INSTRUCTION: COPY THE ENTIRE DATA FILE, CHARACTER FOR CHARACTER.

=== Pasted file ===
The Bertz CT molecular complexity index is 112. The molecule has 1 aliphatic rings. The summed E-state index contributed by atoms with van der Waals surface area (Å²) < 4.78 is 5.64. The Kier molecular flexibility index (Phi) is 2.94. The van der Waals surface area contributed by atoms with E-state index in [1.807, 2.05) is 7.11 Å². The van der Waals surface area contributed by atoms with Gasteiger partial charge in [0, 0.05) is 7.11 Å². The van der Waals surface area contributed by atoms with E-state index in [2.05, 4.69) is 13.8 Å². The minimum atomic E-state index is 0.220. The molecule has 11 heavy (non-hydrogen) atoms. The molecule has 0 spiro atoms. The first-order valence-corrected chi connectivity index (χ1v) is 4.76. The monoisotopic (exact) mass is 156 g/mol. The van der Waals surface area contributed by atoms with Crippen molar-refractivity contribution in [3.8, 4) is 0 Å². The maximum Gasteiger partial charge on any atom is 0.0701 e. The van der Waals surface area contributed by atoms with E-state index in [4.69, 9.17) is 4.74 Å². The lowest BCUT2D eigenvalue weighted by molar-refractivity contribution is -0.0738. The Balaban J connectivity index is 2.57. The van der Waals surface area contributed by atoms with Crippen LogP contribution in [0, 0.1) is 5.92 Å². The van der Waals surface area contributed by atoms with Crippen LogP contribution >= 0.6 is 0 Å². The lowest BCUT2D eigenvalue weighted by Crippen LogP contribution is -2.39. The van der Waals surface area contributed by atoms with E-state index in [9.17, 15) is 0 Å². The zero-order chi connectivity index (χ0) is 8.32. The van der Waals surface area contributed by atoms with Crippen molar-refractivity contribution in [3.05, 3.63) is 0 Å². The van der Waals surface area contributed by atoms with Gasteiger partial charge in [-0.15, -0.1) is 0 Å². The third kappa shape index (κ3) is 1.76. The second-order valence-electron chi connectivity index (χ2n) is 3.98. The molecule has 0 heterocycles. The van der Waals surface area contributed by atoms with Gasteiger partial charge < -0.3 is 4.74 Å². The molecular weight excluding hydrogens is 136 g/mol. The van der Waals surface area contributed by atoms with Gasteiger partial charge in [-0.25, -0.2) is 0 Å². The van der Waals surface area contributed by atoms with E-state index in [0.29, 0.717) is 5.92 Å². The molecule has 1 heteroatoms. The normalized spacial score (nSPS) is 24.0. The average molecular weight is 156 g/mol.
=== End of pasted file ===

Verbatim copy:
The Bertz CT molecular complexity index is 112. The molecule has 1 aliphatic rings. The summed E-state index contributed by atoms with van der Waals surface area (Å²) < 4.78 is 5.64. The Kier molecular flexibility index (Phi) is 2.94. The van der Waals surface area contributed by atoms with E-state index in [1.807, 2.05) is 7.11 Å². The van der Waals surface area contributed by atoms with Gasteiger partial charge in [0, 0.05) is 7.11 Å². The van der Waals surface area contributed by atoms with E-state index in [2.05, 4.69) is 13.8 Å². The minimum atomic E-state index is 0.220. The molecule has 11 heavy (non-hydrogen) atoms. The molecule has 0 spiro atoms. The first-order valence-corrected chi connectivity index (χ1v) is 4.76. The monoisotopic (exact) mass is 156 g/mol. The van der Waals surface area contributed by atoms with Crippen molar-refractivity contribution in [3.8, 4) is 0 Å². The maximum Gasteiger partial charge on any atom is 0.0701 e. The van der Waals surface area contributed by atoms with E-state index in [4.69, 9.17) is 4.74 Å². The lowest BCUT2D eigenvalue weighted by molar-refractivity contribution is -0.0738. The Balaban J connectivity index is 2.57. The van der Waals surface area contributed by atoms with Crippen LogP contribution in [0, 0.1) is 5.92 Å². The van der Waals surface area contributed by atoms with Crippen LogP contribution >= 0.6 is 0 Å². The lowest BCUT2D eigenvalue weighted by Crippen LogP contribution is -2.39. The van der Waals surface area contributed by atoms with E-state index in [9.17, 15) is 0 Å². The zero-order chi connectivity index (χ0) is 8.32. The van der Waals surface area contributed by atoms with Crippen molar-refractivity contribution in [3.05, 3.63) is 0 Å². The van der Waals surface area contributed by atoms with Gasteiger partial charge in [-0.15, -0.1) is 0 Å². The third kappa shape index (κ3) is 1.76. The second-order valence-electron chi connectivity index (χ2n) is 3.98. The molecule has 0 heterocycles. The van der Waals surface area contributed by atoms with Gasteiger partial charge < -0.3 is 4.74 Å². The molecular weight excluding hydrogens is 136 g/mol. The van der Waals surface area contributed by atoms with Gasteiger partial charge in [-0.25, -0.2) is 0 Å². The van der Waals surface area contributed by atoms with E-state index in [0.29, 0.717) is 5.92 Å². The molecule has 1 heteroatoms. The normalized spacial score (nSPS) is 24.0. The average molecular weight is 156 g/mol.